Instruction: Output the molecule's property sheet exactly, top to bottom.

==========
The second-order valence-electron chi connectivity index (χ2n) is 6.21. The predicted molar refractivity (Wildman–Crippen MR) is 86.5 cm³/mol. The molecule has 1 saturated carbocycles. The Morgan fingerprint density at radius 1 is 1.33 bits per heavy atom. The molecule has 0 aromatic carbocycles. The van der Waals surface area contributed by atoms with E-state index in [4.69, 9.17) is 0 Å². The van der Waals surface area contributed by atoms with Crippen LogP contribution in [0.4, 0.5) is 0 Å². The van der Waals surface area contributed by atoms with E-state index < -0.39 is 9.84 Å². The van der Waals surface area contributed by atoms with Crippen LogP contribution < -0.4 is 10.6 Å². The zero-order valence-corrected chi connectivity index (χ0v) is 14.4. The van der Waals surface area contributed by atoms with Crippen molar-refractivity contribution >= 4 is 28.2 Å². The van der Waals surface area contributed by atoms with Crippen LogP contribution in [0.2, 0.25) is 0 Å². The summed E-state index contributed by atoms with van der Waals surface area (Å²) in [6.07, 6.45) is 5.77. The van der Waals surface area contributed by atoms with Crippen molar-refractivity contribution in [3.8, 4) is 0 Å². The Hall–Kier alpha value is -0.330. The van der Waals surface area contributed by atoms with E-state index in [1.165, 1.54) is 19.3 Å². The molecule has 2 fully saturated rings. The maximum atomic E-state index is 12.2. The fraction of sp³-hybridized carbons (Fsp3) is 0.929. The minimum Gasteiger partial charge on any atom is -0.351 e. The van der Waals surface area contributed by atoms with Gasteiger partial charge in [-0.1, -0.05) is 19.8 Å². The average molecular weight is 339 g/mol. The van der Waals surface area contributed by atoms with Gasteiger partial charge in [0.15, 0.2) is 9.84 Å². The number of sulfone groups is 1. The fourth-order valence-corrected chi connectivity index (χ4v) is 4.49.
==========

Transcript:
The second-order valence-electron chi connectivity index (χ2n) is 6.21. The predicted molar refractivity (Wildman–Crippen MR) is 86.5 cm³/mol. The molecule has 1 saturated carbocycles. The Morgan fingerprint density at radius 1 is 1.33 bits per heavy atom. The molecule has 0 aromatic carbocycles. The van der Waals surface area contributed by atoms with E-state index in [4.69, 9.17) is 0 Å². The van der Waals surface area contributed by atoms with Crippen LogP contribution in [0.4, 0.5) is 0 Å². The van der Waals surface area contributed by atoms with E-state index < -0.39 is 9.84 Å². The van der Waals surface area contributed by atoms with Crippen LogP contribution < -0.4 is 10.6 Å². The zero-order valence-corrected chi connectivity index (χ0v) is 14.4. The van der Waals surface area contributed by atoms with Crippen molar-refractivity contribution >= 4 is 28.2 Å². The van der Waals surface area contributed by atoms with Crippen LogP contribution in [0.2, 0.25) is 0 Å². The summed E-state index contributed by atoms with van der Waals surface area (Å²) in [6.07, 6.45) is 5.77. The van der Waals surface area contributed by atoms with Crippen molar-refractivity contribution in [3.8, 4) is 0 Å². The Hall–Kier alpha value is -0.330. The van der Waals surface area contributed by atoms with E-state index in [1.165, 1.54) is 19.3 Å². The molecule has 2 fully saturated rings. The maximum atomic E-state index is 12.2. The fraction of sp³-hybridized carbons (Fsp3) is 0.929. The minimum Gasteiger partial charge on any atom is -0.351 e. The van der Waals surface area contributed by atoms with Gasteiger partial charge in [-0.1, -0.05) is 19.8 Å². The average molecular weight is 339 g/mol. The van der Waals surface area contributed by atoms with Gasteiger partial charge in [0.15, 0.2) is 9.84 Å². The number of sulfone groups is 1. The fourth-order valence-corrected chi connectivity index (χ4v) is 4.49.